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"For experiments that demonstrated the stabilization of the resistive wall mode and sustained operation of a tokamak above the conventional free boundary stability limit."Background:
Michio Okabayashi received his B.S. in physics from the University of Tokyo in 1963. He obtained an M.S. degree in 1965, and his Ph.D. degree in 1968 both from the University of Tokyo.
In 1968, Okabayashi took a position at the Princeton Plasma Physics Laboratory, where he has been conducting research in the area of MHD macro stability. His primary interest has been plasma stability and device performance improvement. In the late 1960's, he published numerous papers on fundamental toroidal plasma physics, discussing the advantages of magnetic well and magnetic shear using floating internal ring devices (e.g., Spherator and FM-1).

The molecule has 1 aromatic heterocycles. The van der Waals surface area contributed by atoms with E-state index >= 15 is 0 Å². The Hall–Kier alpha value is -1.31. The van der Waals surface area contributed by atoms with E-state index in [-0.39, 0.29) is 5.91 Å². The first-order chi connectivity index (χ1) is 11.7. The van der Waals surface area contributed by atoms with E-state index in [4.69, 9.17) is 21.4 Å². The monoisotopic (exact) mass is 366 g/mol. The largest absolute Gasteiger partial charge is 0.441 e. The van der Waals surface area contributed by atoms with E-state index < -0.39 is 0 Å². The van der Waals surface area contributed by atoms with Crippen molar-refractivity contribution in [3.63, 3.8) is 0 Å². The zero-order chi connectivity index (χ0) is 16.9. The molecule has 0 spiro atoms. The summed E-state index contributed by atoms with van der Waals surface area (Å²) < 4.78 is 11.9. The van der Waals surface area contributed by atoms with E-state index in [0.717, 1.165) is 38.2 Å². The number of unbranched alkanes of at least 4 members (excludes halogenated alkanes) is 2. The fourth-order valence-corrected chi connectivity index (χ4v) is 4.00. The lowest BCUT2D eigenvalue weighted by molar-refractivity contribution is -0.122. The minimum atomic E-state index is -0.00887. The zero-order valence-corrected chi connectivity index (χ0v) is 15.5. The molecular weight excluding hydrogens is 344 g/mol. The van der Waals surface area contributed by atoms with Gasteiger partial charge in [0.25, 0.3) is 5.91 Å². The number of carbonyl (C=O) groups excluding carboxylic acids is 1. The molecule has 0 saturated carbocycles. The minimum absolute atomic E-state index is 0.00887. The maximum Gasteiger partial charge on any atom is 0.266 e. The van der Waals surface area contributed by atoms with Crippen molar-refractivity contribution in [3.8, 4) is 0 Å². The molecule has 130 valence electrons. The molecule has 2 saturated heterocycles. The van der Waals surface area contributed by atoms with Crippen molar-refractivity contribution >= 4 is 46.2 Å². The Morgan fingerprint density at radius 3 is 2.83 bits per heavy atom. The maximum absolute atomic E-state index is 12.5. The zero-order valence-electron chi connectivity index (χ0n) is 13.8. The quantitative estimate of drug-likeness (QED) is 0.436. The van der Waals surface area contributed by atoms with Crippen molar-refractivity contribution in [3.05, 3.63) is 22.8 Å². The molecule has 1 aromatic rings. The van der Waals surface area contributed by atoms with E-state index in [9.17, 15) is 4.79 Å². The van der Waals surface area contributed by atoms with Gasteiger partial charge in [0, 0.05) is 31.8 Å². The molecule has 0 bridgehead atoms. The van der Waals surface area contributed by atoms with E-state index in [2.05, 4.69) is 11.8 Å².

In the 1970's, Okabayashi's main focus was on non-circular tokamaks. He was a key contributor to the design of the Princeton Divertor Experiment (PDX), the Princeton Beta eXperiment (PBX), and the Princeton Beta eXperiment-Modified, PBX-M. He conceived of bean-shaping to overcome the ideal MHD stability limit using a highly non-circular cross section. He served as the experiment co-head for PBX and as the head of physics in PBX-M.
On PBX-M, he discovered the resistive wall mode, an external kink modified by the resistive wall. Since then, his primary research focus has been the active stabilization of the resistive wall mode. He is currently working on active stabilization of the resistive wall mode on the D-IIID device in collaboration with the Columbia and General Atomics groups.
Okabayashi has been a Fellow of American Physical Society since 1983.
Nermin Uckan, Chair; Uri Shumlak; Max Tabak, '06 recipient; John Sarff; Janardin Manickam